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Book Review - "Blessed Are Those Who Mourn" by Kristi Belcamino

Book Review - "What You See" by Hank Phillippi Ryan

The following book review is a special for BlackFive readers provided by Elise Cooper.  You can read all of our book reviews and author interviews by clicking on the Books category link on the right side bar.

9780765374950_p0_v3_s192x300What You See by Hank Phillippi Ryan blends suspense, humor, and issues of the day. With multiple storylines told by numerous narrations, readers come to understand the workings of a crime scene. These sub-plots include murder, child abduction, and treachery. Also explored are the characters loyalties, having to decide between family and their career.

As with all Ryan’s books Jane Ryland investigates a story while Detective Jake Brogan is solving a crime, bringing both together by the end of the story. The plot begins with Jane having quit a job based upon principle. She interviews for a new job with Channel 2 and is given the task of covering a stabbing in Curley Park, Boston. Once again Jane is put into a position of covering a case her boyfriend Jake is investigating.

Ryan noted to, “Both Jake and Jane are honorable, determined, search for the truth, and believe in justice. In real life there must be a hard line between a law enforcement officer and a reporter, each has a job to do, and each have to protect their interests, their information, and their investigations. But Jake and Jane sometimes cross that line. So what I love about my books is that Jane and Jake in their professional lives are incredibly honorable, but in their personal lives their passion has sometimes overruled their professionalism. Throughout all the books they are trying to figure out how to deal with that ongoing struggle. What will happen to their relationship or how they will deal with it going forward? I have no idea. It’ll be fun to find out.”

The plot insightfully explores the current issue of privacy. With cameras everywhere, including in cell phones, on buildings, and on streetlights, can a crime be easily solved? A powerful quote says, “Life never just happened anymore. Memories had to be indelible, every event captured. And shared.” Because the murder takes place in front of City Hall there must be some surveillance. But this video leads into a dark conspiracy where what you see is not always as it seems.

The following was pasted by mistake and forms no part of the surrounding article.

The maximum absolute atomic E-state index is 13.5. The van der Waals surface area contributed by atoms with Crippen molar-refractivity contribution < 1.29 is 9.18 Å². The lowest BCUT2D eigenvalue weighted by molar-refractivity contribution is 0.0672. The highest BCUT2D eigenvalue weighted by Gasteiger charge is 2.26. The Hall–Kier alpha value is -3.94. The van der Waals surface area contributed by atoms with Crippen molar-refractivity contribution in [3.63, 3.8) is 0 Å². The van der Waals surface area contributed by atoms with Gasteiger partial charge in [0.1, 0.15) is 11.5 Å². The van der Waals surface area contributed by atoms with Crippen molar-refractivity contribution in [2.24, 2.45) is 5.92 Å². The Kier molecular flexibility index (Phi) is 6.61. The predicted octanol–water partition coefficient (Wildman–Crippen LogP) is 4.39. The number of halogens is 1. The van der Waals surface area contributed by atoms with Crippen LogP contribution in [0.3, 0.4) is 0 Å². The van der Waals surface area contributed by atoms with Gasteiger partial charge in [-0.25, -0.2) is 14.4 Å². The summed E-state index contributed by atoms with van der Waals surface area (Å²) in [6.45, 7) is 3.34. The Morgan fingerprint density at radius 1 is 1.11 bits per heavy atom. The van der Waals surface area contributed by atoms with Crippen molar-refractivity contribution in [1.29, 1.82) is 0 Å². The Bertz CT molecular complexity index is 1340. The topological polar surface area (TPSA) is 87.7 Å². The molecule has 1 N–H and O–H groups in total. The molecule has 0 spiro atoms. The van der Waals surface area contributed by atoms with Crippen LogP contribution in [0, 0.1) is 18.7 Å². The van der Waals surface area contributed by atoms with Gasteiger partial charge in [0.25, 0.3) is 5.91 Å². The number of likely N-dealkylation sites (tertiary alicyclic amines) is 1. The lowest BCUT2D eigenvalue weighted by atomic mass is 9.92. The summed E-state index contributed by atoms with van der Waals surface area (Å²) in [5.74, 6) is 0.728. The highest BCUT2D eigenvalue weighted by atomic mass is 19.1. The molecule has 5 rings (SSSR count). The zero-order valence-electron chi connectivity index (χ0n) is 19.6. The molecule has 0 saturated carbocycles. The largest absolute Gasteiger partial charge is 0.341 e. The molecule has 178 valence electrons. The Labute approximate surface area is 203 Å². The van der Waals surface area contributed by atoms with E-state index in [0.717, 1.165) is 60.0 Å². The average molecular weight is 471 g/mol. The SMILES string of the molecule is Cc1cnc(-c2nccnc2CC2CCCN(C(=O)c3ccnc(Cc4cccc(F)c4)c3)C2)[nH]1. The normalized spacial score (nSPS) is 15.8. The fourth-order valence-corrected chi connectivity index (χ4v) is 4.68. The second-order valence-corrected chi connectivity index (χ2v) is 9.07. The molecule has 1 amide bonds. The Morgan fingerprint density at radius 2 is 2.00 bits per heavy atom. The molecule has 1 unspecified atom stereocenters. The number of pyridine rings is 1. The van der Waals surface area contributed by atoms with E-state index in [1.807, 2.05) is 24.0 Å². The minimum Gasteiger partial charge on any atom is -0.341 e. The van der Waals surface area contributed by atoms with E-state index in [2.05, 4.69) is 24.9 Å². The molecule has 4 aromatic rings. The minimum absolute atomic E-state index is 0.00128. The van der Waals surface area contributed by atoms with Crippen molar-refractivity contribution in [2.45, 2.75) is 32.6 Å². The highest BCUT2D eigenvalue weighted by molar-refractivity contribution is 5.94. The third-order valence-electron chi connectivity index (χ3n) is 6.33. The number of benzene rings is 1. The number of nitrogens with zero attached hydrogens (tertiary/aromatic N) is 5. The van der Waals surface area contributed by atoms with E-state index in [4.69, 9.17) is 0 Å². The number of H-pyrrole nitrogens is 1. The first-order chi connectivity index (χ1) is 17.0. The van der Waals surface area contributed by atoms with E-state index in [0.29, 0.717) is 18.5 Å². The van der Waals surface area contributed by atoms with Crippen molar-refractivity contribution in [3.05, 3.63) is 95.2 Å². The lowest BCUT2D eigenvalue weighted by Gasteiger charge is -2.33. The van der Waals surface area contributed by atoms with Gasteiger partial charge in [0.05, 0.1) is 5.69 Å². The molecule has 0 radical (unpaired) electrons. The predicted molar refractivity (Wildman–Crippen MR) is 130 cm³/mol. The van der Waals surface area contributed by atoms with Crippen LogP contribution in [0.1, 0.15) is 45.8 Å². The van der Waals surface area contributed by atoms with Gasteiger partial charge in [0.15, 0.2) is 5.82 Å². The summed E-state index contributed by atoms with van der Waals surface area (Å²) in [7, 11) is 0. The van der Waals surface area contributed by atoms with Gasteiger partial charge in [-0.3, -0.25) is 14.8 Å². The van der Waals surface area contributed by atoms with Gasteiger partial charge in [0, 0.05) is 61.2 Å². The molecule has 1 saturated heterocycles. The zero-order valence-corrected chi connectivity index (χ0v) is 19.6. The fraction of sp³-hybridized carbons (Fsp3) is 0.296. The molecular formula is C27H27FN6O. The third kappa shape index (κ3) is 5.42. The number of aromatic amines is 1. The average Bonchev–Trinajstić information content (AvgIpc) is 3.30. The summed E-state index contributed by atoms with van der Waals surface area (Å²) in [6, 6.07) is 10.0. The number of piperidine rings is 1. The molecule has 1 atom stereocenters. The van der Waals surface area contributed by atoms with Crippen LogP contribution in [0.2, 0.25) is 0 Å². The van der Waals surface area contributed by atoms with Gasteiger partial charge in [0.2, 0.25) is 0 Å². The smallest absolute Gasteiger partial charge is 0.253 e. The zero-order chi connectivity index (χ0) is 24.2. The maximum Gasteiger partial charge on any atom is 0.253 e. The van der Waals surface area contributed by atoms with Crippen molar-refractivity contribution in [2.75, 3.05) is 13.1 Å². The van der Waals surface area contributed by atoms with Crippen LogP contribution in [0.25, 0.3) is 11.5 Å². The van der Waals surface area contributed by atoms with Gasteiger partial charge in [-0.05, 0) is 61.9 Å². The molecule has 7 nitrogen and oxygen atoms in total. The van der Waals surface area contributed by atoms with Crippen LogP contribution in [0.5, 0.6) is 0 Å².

Having to deal with the political fallout from City Hall Camera Surveillance, Catherine, the Mayor’s Chief of Staff, must juggle her job responsibilities with her family. Something any parent can relate to is this powerful quote, “Geographically, her daughter was inches away. Emotionally? Right now, Catherine didn’t have time to fix it.” But Jane also had a conflict between family and her job. While investigating the crime, her sister calls asking for help in finding her future stepchild who appears to be abducted. Ryan vividly writes how Jane is being pulled in multiple directions, forced to switch tasks and put family first. Interestingly when asked hypothetically the title of a future autobiography Jane responds, The Juggler. It is fitting since she must decide when to put family ahead of her job, something most people struggle with constantly.

Readers will also be amused with some of Ryan’s well-placed humor. In a scene there is definitely a take off on the famous “who is on first, what’s on second” skit. More than anything the humorous interludes allows for a relief from the tension packed story.

Ryan noted to that many professions including the police, investigative reporters, and those serving in the military need humor in their lives.

“Oh, gosh, if there’s no humor in our lives, how would we manage? As a reporter, I see relentless sorrow, injustice, violence, and fear. As a journalist, that's the drumbeat every day, sometimes feeling as if television and newspapers are full of only bad news. I was on the job during the marathon bombings, reporting live, within moments of the second explosion. How do we manage to keep equilibrium? On the air, we focus on the story, the listeners, and our responsibility.  A journalist is documenting history, I think of that every moment of the day.

As a result, reporters must be careful not to let fear rule our lives, or sorrow drag it down.  As a reporter, there is a need for a sense of humor, or else the world becomes relentlessly dark, bleak, and sad.  Jake Borgan, as a law enforcement official, just as those who serve in the military, have the same dilemmas: they are putting themselves, as all those in public service do so bravely, in the line of fire, in the path of danger. They run toward the problem, not away from it.

So in my books, I try to leave a little room for humor, pleasure, love, and redemption, because that’s what we need in real life. I am careful to find a way for some of the characters, which as in real life, are faced with danger and grief and situations that are difficult to understand. I want them to be able to look at the world with some hope, and laughter, with love, and a sense of humanity.”

Besides humor, What You See has believable plots based upon Ryan’s experiences as a television investigative reporter who has won over thirty Emmys. Readers become enthralled and engaged with a story that has a hectic pace involving child abduction, murder, surveillance, and political secrets.